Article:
Il Conventino winery was acquired in 2003 by the Brini brothers, who started their career as attorneys but eventually realized their dream to operate a winery right in their native Tuscan region of Montepulciano. Under the guidance of a great oenologist, Il Conventio now produce high quality organic wines they ship in more than 20 different countries; these wines include Montepulciano, Bianco, Vin Santo, Grappa, and, of course, today’s Rosato!
This beautiful Rosato is made with 100% Sangiovese, which might surprise some of you because this grape is more famous for the Chianti Classico, Brunello di Montalcino and Super-Tuscan blends, but when you vinify Sangiovese with brief skin contact it actually makes an outstanding Rosé. Clean, fresh aromas and flavors of strawberry and flowers abound, and this wine is both crisp and juicy in the middle palate. Although not very complex, this rosato has quite a persistent finish and offers an incredible value at $19.99. I recommend you served it chilled in an ice bucket–it will be your best companion for the summer!
Friuli’s food-friendly, mysterious, magical wines
White wine with red meat? I say yes—when the wine in question is made byJosko Gravner. These magical golden wines from Friuli are fascinating on their own, and they’re even more enticing when paired with food. They are some of the most versatile wines I have ever tasted. Not only do I enjoy partaking in these wines but also I take great pleasure in playing with spices, herbs, textures and proteins to bring out different flavors and nuances in these special wines. Similar to great red wines, Gravner’s Ribolla promise vitality and are destined to live a long life through their acidity and tannins.
Friuli’s Josko Gravner is an iconoclastic producer; he’s ever evolving and constantly refining his embrace of a “new-old” approach in his winemaking. Gravner’s passion for perfection through experimentation changed his philosophy; today he strives to achieve great wine through great simplicity, retaining the unique character and of each vintage, the integrity of his grapes and most importantly the “life” that exists in each amphorae and bottle of wine.
I had once had the privilege of tasting through seven vintages of meeting Josko Gravner and tasting through his prized Ribolla Gialla, 1998 through 2006. These mysterious Ribolla wines aren’t always instantly scrumptious; instead they slowly draw you in, evolving with time. Drinking them is similar to the feeling I get when a book or a movie starts slowly then gradually draws me in, and next think you know I’m hooked. These cerebral Ribollas require an open mind and time to observe and appreciate the life that each bottle has to offer.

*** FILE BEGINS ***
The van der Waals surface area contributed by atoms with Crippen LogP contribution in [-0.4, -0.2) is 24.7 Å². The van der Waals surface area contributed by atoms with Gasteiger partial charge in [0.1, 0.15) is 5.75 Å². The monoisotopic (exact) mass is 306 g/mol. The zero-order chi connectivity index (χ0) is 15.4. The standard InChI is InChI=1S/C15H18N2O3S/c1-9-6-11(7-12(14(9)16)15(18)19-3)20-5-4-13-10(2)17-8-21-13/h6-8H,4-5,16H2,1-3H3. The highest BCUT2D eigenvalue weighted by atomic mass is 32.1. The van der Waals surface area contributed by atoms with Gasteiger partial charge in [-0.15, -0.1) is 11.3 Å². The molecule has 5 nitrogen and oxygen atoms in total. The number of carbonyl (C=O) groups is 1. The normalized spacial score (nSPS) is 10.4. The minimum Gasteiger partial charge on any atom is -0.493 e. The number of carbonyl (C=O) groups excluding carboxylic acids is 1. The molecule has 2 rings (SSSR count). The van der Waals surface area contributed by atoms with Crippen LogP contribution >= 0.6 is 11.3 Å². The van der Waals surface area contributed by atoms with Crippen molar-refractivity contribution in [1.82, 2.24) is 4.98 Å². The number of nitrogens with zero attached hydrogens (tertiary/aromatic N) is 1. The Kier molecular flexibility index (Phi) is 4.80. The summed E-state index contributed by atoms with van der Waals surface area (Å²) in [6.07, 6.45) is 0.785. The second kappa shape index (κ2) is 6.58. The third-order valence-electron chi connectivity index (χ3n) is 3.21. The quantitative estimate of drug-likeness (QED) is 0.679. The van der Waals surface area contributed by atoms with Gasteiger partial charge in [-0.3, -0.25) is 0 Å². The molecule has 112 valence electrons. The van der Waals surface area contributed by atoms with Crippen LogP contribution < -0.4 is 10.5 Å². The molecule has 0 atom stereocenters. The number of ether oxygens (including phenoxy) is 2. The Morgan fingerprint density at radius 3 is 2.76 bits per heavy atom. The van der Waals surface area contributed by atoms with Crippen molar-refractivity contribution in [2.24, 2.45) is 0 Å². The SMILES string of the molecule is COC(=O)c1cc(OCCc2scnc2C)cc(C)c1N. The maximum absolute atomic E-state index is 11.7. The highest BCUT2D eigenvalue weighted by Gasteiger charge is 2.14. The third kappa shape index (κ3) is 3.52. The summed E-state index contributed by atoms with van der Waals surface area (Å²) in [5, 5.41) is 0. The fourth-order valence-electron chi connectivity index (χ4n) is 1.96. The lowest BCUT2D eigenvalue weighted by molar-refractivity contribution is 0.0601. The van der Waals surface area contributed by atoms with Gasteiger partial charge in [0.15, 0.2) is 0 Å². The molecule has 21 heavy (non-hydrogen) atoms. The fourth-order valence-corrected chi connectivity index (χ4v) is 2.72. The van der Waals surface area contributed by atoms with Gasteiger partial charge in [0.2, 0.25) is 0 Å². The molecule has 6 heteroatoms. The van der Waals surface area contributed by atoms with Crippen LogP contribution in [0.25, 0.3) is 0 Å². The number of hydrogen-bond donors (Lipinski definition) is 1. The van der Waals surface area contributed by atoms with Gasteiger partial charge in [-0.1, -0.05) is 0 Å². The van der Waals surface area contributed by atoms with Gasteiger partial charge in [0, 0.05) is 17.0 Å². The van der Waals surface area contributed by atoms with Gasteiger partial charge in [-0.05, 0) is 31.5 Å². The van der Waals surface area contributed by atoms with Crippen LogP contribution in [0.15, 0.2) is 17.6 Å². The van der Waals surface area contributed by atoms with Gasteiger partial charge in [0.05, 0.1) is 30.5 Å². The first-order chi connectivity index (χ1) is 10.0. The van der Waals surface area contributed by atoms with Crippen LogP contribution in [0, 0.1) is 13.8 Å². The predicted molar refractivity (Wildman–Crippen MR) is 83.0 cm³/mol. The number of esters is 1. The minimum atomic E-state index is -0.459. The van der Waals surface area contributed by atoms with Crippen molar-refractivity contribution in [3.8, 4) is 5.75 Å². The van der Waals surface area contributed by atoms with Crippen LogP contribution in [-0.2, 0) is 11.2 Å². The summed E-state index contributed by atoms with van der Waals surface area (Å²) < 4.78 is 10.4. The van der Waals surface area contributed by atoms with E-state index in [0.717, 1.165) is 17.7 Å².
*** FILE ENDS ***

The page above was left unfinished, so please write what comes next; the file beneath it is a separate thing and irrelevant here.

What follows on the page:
The majority of the time people pair wine to go with their food; however, when a bottle of Gravner is involved, I believe it should go the other way around. Indigenous to Friuli, Ribolla is a somewhat obscure grape, but Gravner’s natural approach and use of amphorae give the wines weighted layers of earth, fruit and spice. When I think of pairings for Gravner’s indescribable amber wines, I immediately go to foods that will play off their texture, fruit and spice, while matching their weight and intensity. I encourage you to try it with anything from a simple steak and eggs or oven roasted chicken to French cassoulet, mushroom risotto, adobo pork, veal blanquette or ossobucco. The bottom line is to have fun and indulge all of your senses to experience the full breadth of what these special Ribolla wines can offer.
Two expert selections from Michael Adler
At IWM, we love our orange wines (also known as “skin-contact whites”). This robust, textured and complex style of wine is achieved by vinifying white grapes as if they’re red and allowing the juice to macerate on the grape skins, imparting additional color, texture, weight, complexity and tannins. The result is a highly aromatic white wine that drinks like a red, replete with chewy tannins and a dizzyingly complex, kaleidoscopic flavor profile.
These wines are not for the faint of heart, inspiring divisions between wine-lovers who are enamored with their unique characteristics and those who find them confusing. I personally enjoy introducing people to the style because whether or not a person enjoys these wines, they’re sure to be surprised. While orange wines traditionally haven’t really been given much thought by the American wine media, in recent years they have been steadily growing in popularity with young sommeliers in New York and can be found on many of the city’s most exclusive wine lists. Today I’m shining a light on two of our absolute favorite orange wines from two of IWM’s all-star natural winemakers, Paolo Bea in Umbria and Josko Gravner in Friuli.
A dense, chewy blend of Grechetto, Malvasia, Chardonnay, Sauvignon Blanc and Garganega, the juice for Santa Chiara macerates (think about steeping a tea bag in hot water) on its grape skins for about two weeks, which gives it a dense, weighty mouth-feel, tannic backbone and oxidative characteristics. These sherry-like qualities make it an excellent match for a wide range of dishes that you wouldn’t typically pair with traditional white wines, and Santa Chiara will show you a whole slew of flavors and textures that you never thought you’d find in a white. It’s at once rich and savory, with a pronounced mineral component that borders on salinity and a finish that lasts over a minute. For those of you who are adventurous and love to try new and interesting wines, this is definitely something that should be on your radar!
A saffron-tinted blend of Sauvignon Blanc, Chardonnay, Pinot Grigio and Riesling Italico, the 2005 Breg Anfora is impressive. The massive ’05 Breg shows heady, concentrated notes of cooked orchard fruits, red tea, stony minerals, spices and a distinct floral note, among many other interwoven characteristics that simply defy words. It is likely that you’ve never tasted anything like this! Textured and tannic in the glass, its glossy texture coats the palate in a wash of dry extract that is balanced by ample acidity that grips your palate on the long, aromatic finish. Aged on the grape skins for twelve months in clay amphorae buried in the ground, the wine then finishes for about six years in casks before bottling. This is a meditative wine for serious enthusiasts and those who like some adventure in their wines!keep looking »